Fedotov: law on ‘undesirable organisations’ senseless
Mikhail Fedotov: the law on “undesirable organisations” is a form of propaganda
Moscow 13 July 2015
The President of the Presidential Council for the Development of Civil Society and Human Rights Mikhail Fedotov has criticized the Federation Council’s initiative of preparing a list of potential “undesirable” foreign organisations on Russian territory. The senator’s “patriotic stop-list” has already been submitted to the Ministry of Justice.
The Federation Council has created a “patriotic stop-list” of 12 organisations whose activities could be described as “undesirable” on Russian territory. Human rights activists consider this initiative to be another form of pressure being placed on civil society. The decision regarding the “undesirability” of an organisation is made by the Prosecutor’s office in coordination with the Ministry of Foreign Affairs and the list of “undesirable” organisations is submitted to the Ministry of Justice. The list has already been submitted to the ministry according to the Russian news agency TASS.
Mikhail Fedotov explained in an interview with ‘Ogonek’ that the law on “undesirable organisations” makes no sense, except as a form of propaganda, as the Russian authorities then have the right to expel any foreign or international organisation from Russia. “First and foremost I’m talking about the law on NGOs and the criminal code, acting on behalf of public integrity, security etc, which impose harsh penalties,” the text continued.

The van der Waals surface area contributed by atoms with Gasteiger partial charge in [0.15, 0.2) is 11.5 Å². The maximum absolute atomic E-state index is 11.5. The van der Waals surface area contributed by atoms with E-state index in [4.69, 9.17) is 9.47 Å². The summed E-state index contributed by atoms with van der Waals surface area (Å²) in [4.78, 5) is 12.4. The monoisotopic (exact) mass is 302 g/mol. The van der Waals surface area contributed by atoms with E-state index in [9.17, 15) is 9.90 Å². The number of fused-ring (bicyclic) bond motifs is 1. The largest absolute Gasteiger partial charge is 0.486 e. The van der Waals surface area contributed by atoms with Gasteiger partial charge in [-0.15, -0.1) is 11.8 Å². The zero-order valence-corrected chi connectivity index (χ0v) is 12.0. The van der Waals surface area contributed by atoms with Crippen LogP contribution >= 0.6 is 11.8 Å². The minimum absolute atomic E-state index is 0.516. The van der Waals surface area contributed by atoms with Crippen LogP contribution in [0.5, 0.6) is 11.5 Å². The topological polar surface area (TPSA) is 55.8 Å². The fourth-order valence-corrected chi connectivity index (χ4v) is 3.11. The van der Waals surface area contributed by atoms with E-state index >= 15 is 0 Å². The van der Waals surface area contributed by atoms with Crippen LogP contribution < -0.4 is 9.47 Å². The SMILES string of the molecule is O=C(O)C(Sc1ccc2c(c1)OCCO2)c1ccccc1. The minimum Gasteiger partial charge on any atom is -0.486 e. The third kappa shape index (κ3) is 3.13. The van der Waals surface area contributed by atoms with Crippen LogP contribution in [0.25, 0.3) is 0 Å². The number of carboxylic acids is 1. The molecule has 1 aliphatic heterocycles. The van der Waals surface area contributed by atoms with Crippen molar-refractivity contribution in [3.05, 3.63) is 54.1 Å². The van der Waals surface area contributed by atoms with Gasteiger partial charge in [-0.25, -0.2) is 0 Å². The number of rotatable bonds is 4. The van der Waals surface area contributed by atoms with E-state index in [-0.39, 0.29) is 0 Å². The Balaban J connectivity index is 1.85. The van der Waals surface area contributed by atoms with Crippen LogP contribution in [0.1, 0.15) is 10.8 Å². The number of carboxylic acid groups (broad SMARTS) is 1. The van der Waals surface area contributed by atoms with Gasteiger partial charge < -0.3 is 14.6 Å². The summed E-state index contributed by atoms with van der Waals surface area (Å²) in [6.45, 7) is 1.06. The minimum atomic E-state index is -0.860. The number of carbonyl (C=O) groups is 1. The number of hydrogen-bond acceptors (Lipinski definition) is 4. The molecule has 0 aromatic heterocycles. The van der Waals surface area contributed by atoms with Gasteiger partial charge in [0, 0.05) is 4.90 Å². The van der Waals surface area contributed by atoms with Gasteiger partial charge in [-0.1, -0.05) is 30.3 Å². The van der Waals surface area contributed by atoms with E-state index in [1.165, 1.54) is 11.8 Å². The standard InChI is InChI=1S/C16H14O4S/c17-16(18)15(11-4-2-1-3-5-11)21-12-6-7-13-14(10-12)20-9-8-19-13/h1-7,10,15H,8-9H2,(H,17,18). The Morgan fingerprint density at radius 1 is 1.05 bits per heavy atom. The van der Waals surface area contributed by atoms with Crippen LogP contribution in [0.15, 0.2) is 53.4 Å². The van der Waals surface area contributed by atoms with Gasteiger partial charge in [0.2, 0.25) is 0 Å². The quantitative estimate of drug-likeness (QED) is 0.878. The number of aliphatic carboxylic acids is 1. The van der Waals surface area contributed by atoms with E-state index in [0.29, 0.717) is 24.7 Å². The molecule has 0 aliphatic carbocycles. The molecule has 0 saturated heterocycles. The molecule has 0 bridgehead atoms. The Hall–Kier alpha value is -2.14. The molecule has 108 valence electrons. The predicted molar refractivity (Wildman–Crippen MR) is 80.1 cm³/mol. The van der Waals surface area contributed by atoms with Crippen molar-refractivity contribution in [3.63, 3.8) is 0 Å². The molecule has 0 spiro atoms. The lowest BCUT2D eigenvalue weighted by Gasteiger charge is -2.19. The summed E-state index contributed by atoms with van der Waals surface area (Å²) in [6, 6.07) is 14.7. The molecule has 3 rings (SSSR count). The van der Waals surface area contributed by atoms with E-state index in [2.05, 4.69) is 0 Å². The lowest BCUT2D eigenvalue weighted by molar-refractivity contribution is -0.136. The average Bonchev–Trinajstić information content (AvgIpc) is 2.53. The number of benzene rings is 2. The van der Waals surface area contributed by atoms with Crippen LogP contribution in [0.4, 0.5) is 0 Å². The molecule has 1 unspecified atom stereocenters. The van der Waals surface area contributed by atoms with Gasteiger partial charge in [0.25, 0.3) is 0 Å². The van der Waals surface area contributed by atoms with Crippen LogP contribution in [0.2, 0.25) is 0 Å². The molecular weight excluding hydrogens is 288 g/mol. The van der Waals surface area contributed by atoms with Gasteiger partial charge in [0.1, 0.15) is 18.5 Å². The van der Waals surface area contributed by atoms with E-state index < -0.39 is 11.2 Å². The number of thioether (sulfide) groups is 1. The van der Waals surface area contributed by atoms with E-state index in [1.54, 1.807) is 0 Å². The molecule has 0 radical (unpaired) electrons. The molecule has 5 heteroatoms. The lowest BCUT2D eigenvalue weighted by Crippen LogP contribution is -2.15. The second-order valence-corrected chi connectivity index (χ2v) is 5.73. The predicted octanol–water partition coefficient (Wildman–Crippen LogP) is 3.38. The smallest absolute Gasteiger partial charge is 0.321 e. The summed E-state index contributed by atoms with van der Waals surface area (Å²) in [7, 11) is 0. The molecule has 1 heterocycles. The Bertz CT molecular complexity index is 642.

Fedotov also said that he is not satisfied with the Ministry of Justice’s reply to the Presidential Council for the Development of Civil Society and Human Rights’ appeal in defense of Dimitry Zimin’s non-commercial fund programme ‘Dynasty’, which was named a “foreign agent” and declared to be in a state of liquidation. “I must have missed something – does the Ministry of Justice understand the law it is implementing? Does this legislator, who voted for the law on “foreign agents”, understand it? They openly ignore the President’s position,” said the Chairman of the Presidential Council for the development of Civil Society and Human Rights. According to Fedotov, the Ministry of Justice “mechanically implements a poor law.”
The founder of the “Dynasty” foundation, Dmitry Zimin, transferred personal funds from abroad and enforcers of the law on “foreign agents” considered this to be foreign funding. Such enforcement of the law is a threat to other major Russian charities, which are owned by businessmen and corporations, Elena Topoleva, member of the Presidential Council for the Development of Civil Society and Human Rights, told Vedomosti. The founders of some of the funds hold part of their assets abroad and many businessmen have foreign citizenship.
Earlier, President Vladimir Putin acknowledged that the law on “foreign agents” requires additional adjustments, but he stressed that the institution of “agents” was created “not by accident and not in vain.”
Author: Grigory Ivanushkin